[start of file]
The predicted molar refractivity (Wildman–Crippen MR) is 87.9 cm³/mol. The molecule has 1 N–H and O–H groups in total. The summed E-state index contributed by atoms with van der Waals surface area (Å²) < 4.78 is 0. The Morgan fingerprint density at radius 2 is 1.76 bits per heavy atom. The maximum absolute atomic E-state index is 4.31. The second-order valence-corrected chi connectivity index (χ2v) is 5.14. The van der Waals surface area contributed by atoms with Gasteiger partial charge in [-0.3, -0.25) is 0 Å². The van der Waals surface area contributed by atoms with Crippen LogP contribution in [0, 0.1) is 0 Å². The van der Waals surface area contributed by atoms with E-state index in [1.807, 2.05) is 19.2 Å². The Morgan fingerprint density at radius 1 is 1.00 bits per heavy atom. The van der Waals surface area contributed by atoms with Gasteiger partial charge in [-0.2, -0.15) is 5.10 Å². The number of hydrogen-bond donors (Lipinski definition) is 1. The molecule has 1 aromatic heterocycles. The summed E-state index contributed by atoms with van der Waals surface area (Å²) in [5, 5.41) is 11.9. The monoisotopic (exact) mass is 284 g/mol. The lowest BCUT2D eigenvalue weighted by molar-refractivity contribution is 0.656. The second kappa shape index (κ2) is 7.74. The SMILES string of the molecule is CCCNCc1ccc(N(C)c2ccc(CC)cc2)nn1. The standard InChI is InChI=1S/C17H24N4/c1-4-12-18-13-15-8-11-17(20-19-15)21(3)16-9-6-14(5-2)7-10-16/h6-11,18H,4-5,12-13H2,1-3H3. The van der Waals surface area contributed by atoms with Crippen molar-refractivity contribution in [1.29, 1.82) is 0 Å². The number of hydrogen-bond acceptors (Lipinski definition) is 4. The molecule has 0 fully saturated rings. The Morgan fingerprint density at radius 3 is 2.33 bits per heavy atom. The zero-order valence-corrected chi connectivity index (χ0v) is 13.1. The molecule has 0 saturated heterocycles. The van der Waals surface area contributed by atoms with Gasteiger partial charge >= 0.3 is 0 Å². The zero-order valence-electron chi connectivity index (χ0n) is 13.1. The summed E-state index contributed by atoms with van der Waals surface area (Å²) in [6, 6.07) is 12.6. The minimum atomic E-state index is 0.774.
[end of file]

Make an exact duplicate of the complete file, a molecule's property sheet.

The predicted molar refractivity (Wildman–Crippen MR) is 87.9 cm³/mol. The molecule has 1 N–H and O–H groups in total. The summed E-state index contributed by atoms with van der Waals surface area (Å²) < 4.78 is 0. The Morgan fingerprint density at radius 2 is 1.76 bits per heavy atom. The maximum absolute atomic E-state index is 4.31. The second-order valence-corrected chi connectivity index (χ2v) is 5.14. The van der Waals surface area contributed by atoms with Gasteiger partial charge in [-0.3, -0.25) is 0 Å². The van der Waals surface area contributed by atoms with Crippen LogP contribution in [0, 0.1) is 0 Å². The van der Waals surface area contributed by atoms with E-state index in [1.807, 2.05) is 19.2 Å². The Morgan fingerprint density at radius 1 is 1.00 bits per heavy atom. The van der Waals surface area contributed by atoms with Gasteiger partial charge in [-0.2, -0.15) is 5.10 Å². The number of hydrogen-bond donors (Lipinski definition) is 1. The molecule has 1 aromatic heterocycles. The summed E-state index contributed by atoms with van der Waals surface area (Å²) in [5, 5.41) is 11.9. The monoisotopic (exact) mass is 284 g/mol. The lowest BCUT2D eigenvalue weighted by molar-refractivity contribution is 0.656. The second kappa shape index (κ2) is 7.74. The SMILES string of the molecule is CCCNCc1ccc(N(C)c2ccc(CC)cc2)nn1. The standard InChI is InChI=1S/C17H24N4/c1-4-12-18-13-15-8-11-17(20-19-15)21(3)16-9-6-14(5-2)7-10-16/h6-11,18H,4-5,12-13H2,1-3H3. The van der Waals surface area contributed by atoms with Crippen molar-refractivity contribution in [1.29, 1.82) is 0 Å². The number of hydrogen-bond acceptors (Lipinski definition) is 4. The molecule has 0 fully saturated rings. The Morgan fingerprint density at radius 3 is 2.33 bits per heavy atom. The zero-order valence-corrected chi connectivity index (χ0v) is 13.1. The molecule has 0 saturated heterocycles. The van der Waals surface area contributed by atoms with Gasteiger partial charge >= 0.3 is 0 Å². The zero-order valence-electron chi connectivity index (χ0n) is 13.1. The summed E-state index contributed by atoms with van der Waals surface area (Å²) in [6, 6.07) is 12.6. The minimum atomic E-state index is 0.774.